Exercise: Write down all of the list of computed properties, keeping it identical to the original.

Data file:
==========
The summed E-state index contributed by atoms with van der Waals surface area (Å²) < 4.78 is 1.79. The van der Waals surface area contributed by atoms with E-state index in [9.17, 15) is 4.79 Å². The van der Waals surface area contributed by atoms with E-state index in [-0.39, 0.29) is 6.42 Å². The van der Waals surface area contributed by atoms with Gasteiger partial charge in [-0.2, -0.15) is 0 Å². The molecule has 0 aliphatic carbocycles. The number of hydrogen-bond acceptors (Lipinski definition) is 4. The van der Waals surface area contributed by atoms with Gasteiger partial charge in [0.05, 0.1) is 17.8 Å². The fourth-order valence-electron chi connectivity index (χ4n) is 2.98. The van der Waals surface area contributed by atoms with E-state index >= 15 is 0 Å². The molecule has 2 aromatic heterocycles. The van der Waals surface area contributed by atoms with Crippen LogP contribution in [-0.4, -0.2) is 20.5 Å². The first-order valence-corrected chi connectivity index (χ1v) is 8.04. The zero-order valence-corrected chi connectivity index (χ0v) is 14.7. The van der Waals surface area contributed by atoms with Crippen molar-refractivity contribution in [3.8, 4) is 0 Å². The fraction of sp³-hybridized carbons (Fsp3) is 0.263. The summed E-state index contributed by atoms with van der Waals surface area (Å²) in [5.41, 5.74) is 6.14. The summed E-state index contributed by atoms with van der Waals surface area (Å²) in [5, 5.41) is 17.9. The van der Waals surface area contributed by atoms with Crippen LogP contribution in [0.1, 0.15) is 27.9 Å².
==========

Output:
The summed E-state index contributed by atoms with van der Waals surface area (Å²) < 4.78 is 1.79. The van der Waals surface area contributed by atoms with E-state index in [9.17, 15) is 4.79 Å². The van der Waals surface area contributed by atoms with E-state index in [-0.39, 0.29) is 6.42 Å². The van der Waals surface area contributed by atoms with Gasteiger partial charge in [-0.2, -0.15) is 0 Å². The molecule has 0 aliphatic carbocycles. The number of hydrogen-bond acceptors (Lipinski definition) is 4. The van der Waals surface area contributed by atoms with Gasteiger partial charge in [0.05, 0.1) is 17.8 Å². The fourth-order valence-electron chi connectivity index (χ4n) is 2.98. The van der Waals surface area contributed by atoms with E-state index >= 15 is 0 Å². The molecule has 2 aromatic heterocycles. The van der Waals surface area contributed by atoms with Crippen LogP contribution in [-0.4, -0.2) is 20.5 Å². The first-order valence-corrected chi connectivity index (χ1v) is 8.04. The zero-order valence-corrected chi connectivity index (χ0v) is 14.7. The van der Waals surface area contributed by atoms with Crippen molar-refractivity contribution in [3.8, 4) is 0 Å². The fraction of sp³-hybridized carbons (Fsp3) is 0.263. The summed E-state index contributed by atoms with van der Waals surface area (Å²) in [5.41, 5.74) is 6.14. The summed E-state index contributed by atoms with van der Waals surface area (Å²) in [5, 5.41) is 17.9. The van der Waals surface area contributed by atoms with Crippen LogP contribution in [0.1, 0.15) is 27.9 Å².